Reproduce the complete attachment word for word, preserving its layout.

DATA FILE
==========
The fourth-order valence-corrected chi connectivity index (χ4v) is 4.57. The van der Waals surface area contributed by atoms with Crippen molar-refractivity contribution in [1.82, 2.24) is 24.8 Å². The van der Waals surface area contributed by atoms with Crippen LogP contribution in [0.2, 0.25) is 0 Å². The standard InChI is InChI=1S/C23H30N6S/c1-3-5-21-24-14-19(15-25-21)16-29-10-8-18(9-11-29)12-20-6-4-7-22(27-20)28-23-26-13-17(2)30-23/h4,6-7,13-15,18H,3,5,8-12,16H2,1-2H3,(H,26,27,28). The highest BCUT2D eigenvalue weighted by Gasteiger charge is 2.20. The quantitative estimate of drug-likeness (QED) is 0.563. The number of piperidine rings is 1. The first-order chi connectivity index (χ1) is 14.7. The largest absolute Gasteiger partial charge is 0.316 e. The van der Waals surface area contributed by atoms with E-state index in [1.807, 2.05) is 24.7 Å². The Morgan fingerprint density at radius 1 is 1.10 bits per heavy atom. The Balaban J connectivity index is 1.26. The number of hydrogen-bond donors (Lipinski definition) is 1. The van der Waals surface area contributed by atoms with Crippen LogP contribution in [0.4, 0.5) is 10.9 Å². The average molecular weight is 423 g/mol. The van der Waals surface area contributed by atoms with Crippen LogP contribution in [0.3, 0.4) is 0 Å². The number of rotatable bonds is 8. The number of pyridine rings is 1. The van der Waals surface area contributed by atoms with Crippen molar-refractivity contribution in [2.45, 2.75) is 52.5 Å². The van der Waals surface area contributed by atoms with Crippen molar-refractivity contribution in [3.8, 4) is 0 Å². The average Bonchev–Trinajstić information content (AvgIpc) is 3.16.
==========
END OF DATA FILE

The fourth-order valence-corrected chi connectivity index (χ4v) is 4.57. The van der Waals surface area contributed by atoms with Crippen molar-refractivity contribution in [1.82, 2.24) is 24.8 Å². The van der Waals surface area contributed by atoms with Crippen LogP contribution in [0.2, 0.25) is 0 Å². The standard InChI is InChI=1S/C23H30N6S/c1-3-5-21-24-14-19(15-25-21)16-29-10-8-18(9-11-29)12-20-6-4-7-22(27-20)28-23-26-13-17(2)30-23/h4,6-7,13-15,18H,3,5,8-12,16H2,1-2H3,(H,26,27,28). The highest BCUT2D eigenvalue weighted by Gasteiger charge is 2.20. The quantitative estimate of drug-likeness (QED) is 0.563. The number of piperidine rings is 1. The first-order chi connectivity index (χ1) is 14.7. The largest absolute Gasteiger partial charge is 0.316 e. The van der Waals surface area contributed by atoms with E-state index in [1.807, 2.05) is 24.7 Å². The Morgan fingerprint density at radius 1 is 1.10 bits per heavy atom. The Balaban J connectivity index is 1.26. The number of hydrogen-bond donors (Lipinski definition) is 1. The van der Waals surface area contributed by atoms with Crippen LogP contribution in [0.4, 0.5) is 10.9 Å². The average molecular weight is 423 g/mol. The van der Waals surface area contributed by atoms with Crippen LogP contribution in [0.3, 0.4) is 0 Å². The number of rotatable bonds is 8. The number of pyridine rings is 1. The van der Waals surface area contributed by atoms with Crippen molar-refractivity contribution in [2.45, 2.75) is 52.5 Å². The van der Waals surface area contributed by atoms with Crippen molar-refractivity contribution in [3.8, 4) is 0 Å². The average Bonchev–Trinajstić information content (AvgIpc) is 3.16.